Where Things Come Back
by John Corey Whaley
May 3, 2011
Genre: Young Adult Contemporary
Contains: some strong language, sexual references
Source: Personal purchase
In the summer before Cullen's senior year, a nominally-depressed birdwatcher named John Barling thinks he spots a species of woodpecker thought to be extinct since the 1940s in Lily, Arkansas. His rediscovery of the so-called Lazarus Woodpecker sparks a flurry of press and woodpecker-mania. Soon all the kids are getting woodpecker haircuts and everyone's eating "Lazarus burgers." But as absurd as the town's carnival atmosphere has become, nothing is more startling than the realization that Cullen’s sensitive, gifted fifteen-year-old brother Gabriel has suddenly and inexplicably disappeared.
While Cullen navigates his way through a summer of finding and losing love, holding his fragile family together, and muddling his way into adulthood, a young missionary in Africa, who has lost his faith, is searching for any semblance of meaning wherever he can find it. As distant as the two stories seem at the start, they are thoughtfully woven ever closer together and through masterful plotting, brought face to face in a surprising and harrowing climax.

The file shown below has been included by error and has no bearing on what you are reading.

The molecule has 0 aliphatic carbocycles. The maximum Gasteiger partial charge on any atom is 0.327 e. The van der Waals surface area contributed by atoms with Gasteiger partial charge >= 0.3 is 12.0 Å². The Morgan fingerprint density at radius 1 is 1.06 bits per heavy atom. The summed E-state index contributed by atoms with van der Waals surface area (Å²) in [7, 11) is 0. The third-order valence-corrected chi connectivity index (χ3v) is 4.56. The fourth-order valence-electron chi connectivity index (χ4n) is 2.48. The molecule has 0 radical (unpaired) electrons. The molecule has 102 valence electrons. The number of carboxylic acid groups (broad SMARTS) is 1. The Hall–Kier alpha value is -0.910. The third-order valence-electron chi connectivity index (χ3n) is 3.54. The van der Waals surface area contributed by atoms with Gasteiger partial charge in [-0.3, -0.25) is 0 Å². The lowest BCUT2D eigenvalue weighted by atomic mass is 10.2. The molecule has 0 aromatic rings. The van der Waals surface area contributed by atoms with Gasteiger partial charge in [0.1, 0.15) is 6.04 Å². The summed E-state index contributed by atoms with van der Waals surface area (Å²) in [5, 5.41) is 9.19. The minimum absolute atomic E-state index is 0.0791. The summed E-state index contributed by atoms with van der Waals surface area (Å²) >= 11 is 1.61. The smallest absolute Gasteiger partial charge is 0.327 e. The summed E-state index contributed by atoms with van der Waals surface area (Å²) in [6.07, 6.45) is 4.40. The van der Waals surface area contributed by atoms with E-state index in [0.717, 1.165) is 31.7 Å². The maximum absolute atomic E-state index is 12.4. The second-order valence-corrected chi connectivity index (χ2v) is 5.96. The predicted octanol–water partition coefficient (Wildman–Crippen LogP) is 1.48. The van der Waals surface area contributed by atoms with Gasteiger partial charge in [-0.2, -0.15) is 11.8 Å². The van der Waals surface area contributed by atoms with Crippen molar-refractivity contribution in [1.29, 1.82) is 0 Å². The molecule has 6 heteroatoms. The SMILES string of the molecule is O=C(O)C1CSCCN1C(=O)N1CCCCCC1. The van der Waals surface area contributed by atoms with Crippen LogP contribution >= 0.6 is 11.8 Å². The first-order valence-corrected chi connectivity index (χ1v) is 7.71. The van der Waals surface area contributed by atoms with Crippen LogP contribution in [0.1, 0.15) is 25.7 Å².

Complex but truly extraordinary, tinged with melancholy and regret, comedy and absurdity, this novel finds wonder in the ordinary and emerges as ultimately hopeful. It's about a lot more than what Cullen calls, “that damn bird.” It’s about the dream of second chances.
Essentially, this is a larger story made up of converging stories, but while you're reading it you're not sure how or even why these stories would converge. Cullen is our main character, holding the main storyline, which at some point includes the reappearance of the Lazarus woodpecker and the disappearance of his brother. Then there's the story of Benton Sage, young missionary from a troubled family. That's all the detail I'm going to give, because with this story, I think it is best read for yourself.
But I will speak briefly about Cullen. He was a fascinating protagonist. He's just a regular teen, living in a small town. There was nothing overly extraordinary about him, and that's what I liked about him. There was something very compelling about his voice and views, his sincerity, his simplicity, his emotions and how they came out. I really liked him. Then add in the touching relationship between him and his brother, as well as the loveliness of his friendship with his best friend. I felt endeared to these characters and what they were going through.
I will also say that while the overall tone of the book is melancholy, there are great points of wit and humor interwoven, rounding out the feel of the book. The intensity of the situations grows steadily, even when you're not looking, and I could not put this book down. I was glued to the story. And the climax had me on the edge of my seat. The culmination of events and how Whaley wove them together was fantastic. This is one of those books I like more and more after reading it.
If you like a book with a creative mystery, tragedy and humor, engaging yet simple characters, and writing that binds you to the page until the last sentence, then I suggest giving 'Where Things Come Back' chance. I truly enjoyed this one.
4 to 4.5 STARS